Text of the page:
Part 1 — First, an identification was made of each appliance and its wires. Note: Many of the wires and cables were melted/burned in such a fashion that they essentially became one charred cable. It took a great deal of patience to separate these wires into their constituent parts and identify the appliance to which they belonged (Photo 1).

A curious incident occurred during this process. One of the two desktop computers appeared to be made by a very well-known American manufacturer. During the course of the investigation, however, it was noticed that the name tag was falling off due to fire damage. The tag was removed, and put in a bag for storage. But under the tag, another was discovered (made by a company in Southeast Asia). Further investigation corroborated the fact that the American company did not make the computer, nor did it outsource the computer’s manufacture. The computer was actually a knockoff with a false tag placed over the real one. Therefore, the American company was removed from the pending lawsuit and replaced with the counterfeit manufacturer.

Part 2 — The second step in the investigation was to check each appliance to see if it could have possibly started the fire. The computer with the false name tag, for example, had char and smoke damage, but when it was powered up, it appeared to be running in some fashion. Furthermore, its power supply gave proper readings and was warm but not hot. This rudimentary check suggested that it was not the origin of the fire. The baby monitor was a black blob of melted plastic. However, when this piece of equipment was opened, the inside appeared free of fire damage. In other words, it burned and melted from an external flame source; it did not start the fire. All of the other appliances were eliminated in a similar fashion.

A fire ignites when paper or wood is exposed to a temperature of 451°F. Most popular plastics ignite at 700°F to 800°F. Temperatures this high can be obtained in one of two ways. Run an appliance at a much larger current than it’s rated. (In this case, the appliance produced more heat than it could safely dissipate, which raised the surrounding temperature.) Another way to achieve ignition temperature is to run an appliance at its proper current, and allow it to produce the heat that it can safely dissipate but somehow block its ability to dissipate this heat. For example, if the heating vents of an appliance are butted up against a wallboard, the heat can transfer to the wallboard instead of into the air.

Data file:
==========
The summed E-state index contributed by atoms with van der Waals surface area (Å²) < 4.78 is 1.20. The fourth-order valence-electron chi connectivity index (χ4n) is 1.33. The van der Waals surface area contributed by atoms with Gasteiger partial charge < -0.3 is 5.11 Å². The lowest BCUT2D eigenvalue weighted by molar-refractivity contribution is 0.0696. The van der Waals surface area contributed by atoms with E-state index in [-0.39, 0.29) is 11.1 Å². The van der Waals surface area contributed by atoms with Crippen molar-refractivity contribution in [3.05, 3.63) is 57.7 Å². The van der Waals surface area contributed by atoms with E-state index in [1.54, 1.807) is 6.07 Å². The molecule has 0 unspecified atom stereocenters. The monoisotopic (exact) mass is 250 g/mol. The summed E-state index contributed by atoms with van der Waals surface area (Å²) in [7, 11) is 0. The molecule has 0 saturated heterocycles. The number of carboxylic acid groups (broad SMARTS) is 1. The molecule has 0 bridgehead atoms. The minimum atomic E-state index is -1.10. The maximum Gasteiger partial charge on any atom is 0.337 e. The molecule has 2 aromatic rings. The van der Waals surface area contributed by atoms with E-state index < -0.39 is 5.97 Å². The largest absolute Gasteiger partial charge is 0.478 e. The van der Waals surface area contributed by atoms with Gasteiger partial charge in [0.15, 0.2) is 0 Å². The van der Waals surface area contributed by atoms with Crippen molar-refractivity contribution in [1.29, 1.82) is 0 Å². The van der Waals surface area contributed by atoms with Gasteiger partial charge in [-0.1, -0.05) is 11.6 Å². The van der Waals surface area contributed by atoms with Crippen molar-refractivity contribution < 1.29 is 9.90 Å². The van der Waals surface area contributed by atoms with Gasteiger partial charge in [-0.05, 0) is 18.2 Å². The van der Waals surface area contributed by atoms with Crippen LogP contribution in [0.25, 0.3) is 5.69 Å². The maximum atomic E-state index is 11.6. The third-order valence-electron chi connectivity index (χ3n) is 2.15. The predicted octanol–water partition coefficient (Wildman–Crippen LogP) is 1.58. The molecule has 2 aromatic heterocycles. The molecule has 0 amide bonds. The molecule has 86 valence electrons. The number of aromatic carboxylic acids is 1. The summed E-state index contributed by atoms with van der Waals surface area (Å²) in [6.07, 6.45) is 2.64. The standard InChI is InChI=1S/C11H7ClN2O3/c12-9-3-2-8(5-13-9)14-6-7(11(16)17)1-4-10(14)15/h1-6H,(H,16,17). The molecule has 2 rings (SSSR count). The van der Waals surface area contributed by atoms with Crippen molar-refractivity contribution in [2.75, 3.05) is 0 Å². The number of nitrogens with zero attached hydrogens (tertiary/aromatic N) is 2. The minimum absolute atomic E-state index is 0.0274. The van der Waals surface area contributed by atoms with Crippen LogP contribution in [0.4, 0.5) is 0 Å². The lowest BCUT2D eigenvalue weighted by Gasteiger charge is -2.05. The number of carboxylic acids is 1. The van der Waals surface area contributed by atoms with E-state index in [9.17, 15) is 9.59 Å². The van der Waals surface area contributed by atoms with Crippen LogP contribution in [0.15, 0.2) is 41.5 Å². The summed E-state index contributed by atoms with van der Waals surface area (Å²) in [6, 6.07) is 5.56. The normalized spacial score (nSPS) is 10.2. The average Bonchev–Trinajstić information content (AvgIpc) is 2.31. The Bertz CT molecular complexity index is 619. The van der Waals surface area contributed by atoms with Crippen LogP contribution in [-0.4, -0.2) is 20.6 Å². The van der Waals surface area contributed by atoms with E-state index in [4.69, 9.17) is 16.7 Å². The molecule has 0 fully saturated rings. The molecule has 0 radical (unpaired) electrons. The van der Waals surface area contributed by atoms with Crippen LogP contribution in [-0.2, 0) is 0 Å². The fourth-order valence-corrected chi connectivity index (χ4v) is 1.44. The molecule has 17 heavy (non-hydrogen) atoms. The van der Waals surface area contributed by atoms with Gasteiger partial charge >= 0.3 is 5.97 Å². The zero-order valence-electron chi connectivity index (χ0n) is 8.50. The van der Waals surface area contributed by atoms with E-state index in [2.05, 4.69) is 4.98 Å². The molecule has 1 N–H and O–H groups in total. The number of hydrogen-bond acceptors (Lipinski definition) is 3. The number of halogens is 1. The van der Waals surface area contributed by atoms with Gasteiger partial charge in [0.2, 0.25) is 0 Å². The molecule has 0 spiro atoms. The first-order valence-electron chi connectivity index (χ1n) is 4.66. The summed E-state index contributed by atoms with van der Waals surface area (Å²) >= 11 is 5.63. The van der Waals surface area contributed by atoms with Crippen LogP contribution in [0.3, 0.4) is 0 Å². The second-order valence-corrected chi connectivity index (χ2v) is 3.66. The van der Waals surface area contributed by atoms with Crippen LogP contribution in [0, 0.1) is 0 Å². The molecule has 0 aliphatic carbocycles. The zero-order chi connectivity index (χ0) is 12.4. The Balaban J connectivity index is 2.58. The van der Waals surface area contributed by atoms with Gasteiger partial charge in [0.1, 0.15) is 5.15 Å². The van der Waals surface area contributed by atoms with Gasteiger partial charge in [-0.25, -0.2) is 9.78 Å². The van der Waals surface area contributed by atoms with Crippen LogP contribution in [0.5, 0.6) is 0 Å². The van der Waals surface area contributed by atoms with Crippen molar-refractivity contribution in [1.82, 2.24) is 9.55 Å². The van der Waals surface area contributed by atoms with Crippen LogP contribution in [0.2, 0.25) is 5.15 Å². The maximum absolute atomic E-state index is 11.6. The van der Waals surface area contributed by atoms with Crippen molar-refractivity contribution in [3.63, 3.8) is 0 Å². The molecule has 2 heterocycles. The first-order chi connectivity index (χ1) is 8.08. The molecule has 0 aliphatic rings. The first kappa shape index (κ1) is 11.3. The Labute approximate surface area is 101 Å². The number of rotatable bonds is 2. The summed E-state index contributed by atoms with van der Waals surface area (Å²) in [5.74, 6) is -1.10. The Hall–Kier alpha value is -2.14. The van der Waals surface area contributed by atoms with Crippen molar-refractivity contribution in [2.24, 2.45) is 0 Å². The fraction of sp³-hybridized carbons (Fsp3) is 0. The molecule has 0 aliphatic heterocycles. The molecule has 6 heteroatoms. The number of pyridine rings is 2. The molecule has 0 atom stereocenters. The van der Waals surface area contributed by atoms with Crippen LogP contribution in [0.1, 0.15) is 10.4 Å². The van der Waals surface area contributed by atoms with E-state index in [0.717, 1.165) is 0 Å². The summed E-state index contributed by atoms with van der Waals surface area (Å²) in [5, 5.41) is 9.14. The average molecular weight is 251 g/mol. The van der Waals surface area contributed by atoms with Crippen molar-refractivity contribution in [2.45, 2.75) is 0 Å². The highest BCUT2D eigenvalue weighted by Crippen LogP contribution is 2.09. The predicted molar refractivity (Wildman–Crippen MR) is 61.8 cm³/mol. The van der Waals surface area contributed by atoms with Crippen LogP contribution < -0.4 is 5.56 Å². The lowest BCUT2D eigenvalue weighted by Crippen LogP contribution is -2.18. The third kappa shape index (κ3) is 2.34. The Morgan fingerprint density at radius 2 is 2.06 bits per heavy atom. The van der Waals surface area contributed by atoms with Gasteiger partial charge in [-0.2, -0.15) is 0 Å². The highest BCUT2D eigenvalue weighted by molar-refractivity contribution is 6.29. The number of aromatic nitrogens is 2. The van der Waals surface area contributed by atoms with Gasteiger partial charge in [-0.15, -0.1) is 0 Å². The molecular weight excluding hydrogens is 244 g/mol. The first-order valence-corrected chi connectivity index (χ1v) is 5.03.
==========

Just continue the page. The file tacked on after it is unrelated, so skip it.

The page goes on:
Part 3 — During the third part of the initial investigation, experts theorized what might have caused the fire. However, none could point to a clear cause. They could only eliminate products they believed were not the cause of the fire.

The second phase of the investigation consisted of a site visit to the condo. None of the other experts decided to attend this second investigation because all of the appliances had been removed from the room where the fire occurred, along with most of the large pieces of combustible material (such as a part of a table and piece of the rug). They saw little benefit to walking through a room full of debris of unknown origin. We were the only investigators that chose to attend — a decision that turned out to be a good one on our part.

At first, we were frustrated, scanning a sea of char made up of burned tables, rugs, chairs, and other combustibles. Nothing of value that might help our investigation appeared to be there — until we noticed two grounding-type receptacles in the room. The fire damage centered preferentially around one of these outlets.

Photo 2. Green ground screw has no wire attached to it, nor is there a ground wire running back to the condo unit’s panelboard. Note: The green screw was loosened by the authors. Visually, it showed no prior use (i.e., we were the first people to screw it open to accept a wire). You can also see a bare wire connecting the receptacle box to the metal cable jacket. This is a good bond, but the bare wire is NOT in the cable jacket — only a black and white wire run through the cable jacket (i.e., hot and neutral).